Major Muscles and Actions Involved
In this exercise the lower portion of the abdominal muscles, especially the rectus abdominis, shorten to perform spinal flexion. In this action the lower pelvic girdle rotates up and toward the upper trunk. This involves an opposite rotation of the pelvis in comparison to what occurs in the sit-up or crunch.
Muscles in Action
The reverse sit-up is an important exercise for all sports that require abdominal strength to rotate the pelvis posteriorly to produce a maximum ROM to rotate the legs up high. Thus, gymnasts perform this exercise to develop the muscles needed to raise their legs to a 90-degree angle or higher in many of the stunts executed on the apparatus and in free exercise. Likewise, it is an important exercise for dancers, especially for developing the muscles needed to raise the legs in ballet leaps and in modern dance.
Important Facts to Know
- If you want to also involve the upper abdominal muscles, continue bringing your pelvis and bent legs up and over until your knees are above your head. Doing this produces a maximal stretch of the spine. However, this is an advanced movement and is not a key element of the reverse sit-up. The main factor in successful development is to have the pelvic girdle fully rotated off the floor, at which point the lower abdominal muscle fibers are maximally contracted.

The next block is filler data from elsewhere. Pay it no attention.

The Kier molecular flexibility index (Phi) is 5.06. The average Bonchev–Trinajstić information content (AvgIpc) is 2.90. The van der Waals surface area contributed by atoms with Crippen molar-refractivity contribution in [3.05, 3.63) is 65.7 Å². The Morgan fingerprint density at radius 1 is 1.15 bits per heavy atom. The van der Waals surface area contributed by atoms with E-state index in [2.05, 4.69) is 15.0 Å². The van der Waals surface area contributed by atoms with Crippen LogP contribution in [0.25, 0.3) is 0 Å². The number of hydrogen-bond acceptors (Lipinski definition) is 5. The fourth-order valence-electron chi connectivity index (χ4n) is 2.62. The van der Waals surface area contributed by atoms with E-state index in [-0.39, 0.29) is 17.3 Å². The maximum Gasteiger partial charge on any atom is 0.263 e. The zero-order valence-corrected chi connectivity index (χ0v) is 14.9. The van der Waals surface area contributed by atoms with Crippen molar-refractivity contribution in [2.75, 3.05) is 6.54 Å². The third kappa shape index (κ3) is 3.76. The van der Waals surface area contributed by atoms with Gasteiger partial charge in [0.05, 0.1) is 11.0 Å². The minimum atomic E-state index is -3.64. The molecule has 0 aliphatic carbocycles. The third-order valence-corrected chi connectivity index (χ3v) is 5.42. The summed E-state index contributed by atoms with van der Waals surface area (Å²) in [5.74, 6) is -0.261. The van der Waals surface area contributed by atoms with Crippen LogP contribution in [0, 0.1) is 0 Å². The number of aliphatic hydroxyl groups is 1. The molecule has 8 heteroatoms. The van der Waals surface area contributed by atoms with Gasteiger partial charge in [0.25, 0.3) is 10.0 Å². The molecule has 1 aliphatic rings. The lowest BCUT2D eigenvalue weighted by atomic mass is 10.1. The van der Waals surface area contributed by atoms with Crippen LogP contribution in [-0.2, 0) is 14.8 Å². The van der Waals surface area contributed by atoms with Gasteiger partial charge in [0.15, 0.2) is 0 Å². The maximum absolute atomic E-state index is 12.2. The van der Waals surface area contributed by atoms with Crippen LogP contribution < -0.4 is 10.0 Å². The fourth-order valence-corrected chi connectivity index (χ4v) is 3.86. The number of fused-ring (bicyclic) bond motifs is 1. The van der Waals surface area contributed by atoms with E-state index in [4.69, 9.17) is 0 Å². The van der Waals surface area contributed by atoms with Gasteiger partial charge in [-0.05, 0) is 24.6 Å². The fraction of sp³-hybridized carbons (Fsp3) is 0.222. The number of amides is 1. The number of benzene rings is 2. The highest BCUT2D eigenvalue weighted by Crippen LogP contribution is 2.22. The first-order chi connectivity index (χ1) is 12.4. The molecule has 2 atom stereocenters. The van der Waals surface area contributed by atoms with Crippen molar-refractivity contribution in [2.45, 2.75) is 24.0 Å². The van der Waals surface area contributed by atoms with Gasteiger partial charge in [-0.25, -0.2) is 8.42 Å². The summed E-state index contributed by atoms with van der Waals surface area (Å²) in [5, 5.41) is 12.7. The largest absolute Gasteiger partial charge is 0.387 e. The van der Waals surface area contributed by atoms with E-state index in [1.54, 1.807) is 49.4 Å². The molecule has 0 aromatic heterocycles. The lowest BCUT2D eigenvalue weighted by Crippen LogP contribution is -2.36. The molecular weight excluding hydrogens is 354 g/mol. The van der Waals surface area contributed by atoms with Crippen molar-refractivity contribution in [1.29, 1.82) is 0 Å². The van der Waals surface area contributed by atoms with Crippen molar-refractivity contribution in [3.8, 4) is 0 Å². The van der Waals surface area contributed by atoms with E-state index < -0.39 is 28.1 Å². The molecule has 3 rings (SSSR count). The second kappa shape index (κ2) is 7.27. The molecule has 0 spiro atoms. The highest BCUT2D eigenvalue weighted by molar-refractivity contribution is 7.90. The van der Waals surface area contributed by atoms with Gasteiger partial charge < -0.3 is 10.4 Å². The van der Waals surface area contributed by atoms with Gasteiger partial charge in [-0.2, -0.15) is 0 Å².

- In the beginning movement of this exercise, you may find it helpful to press hard with your hands against the floor to assist you in getting your pelvic girdle rotated up and over. More importantly, if you want maximum muscle involvement, you must use your lower abdominal muscles to start the pelvic girdle rotation. Once you can do the exercise more easily, you should place your arms over your head. In this position you will have to rely solely on pulling with your abdominal muscles.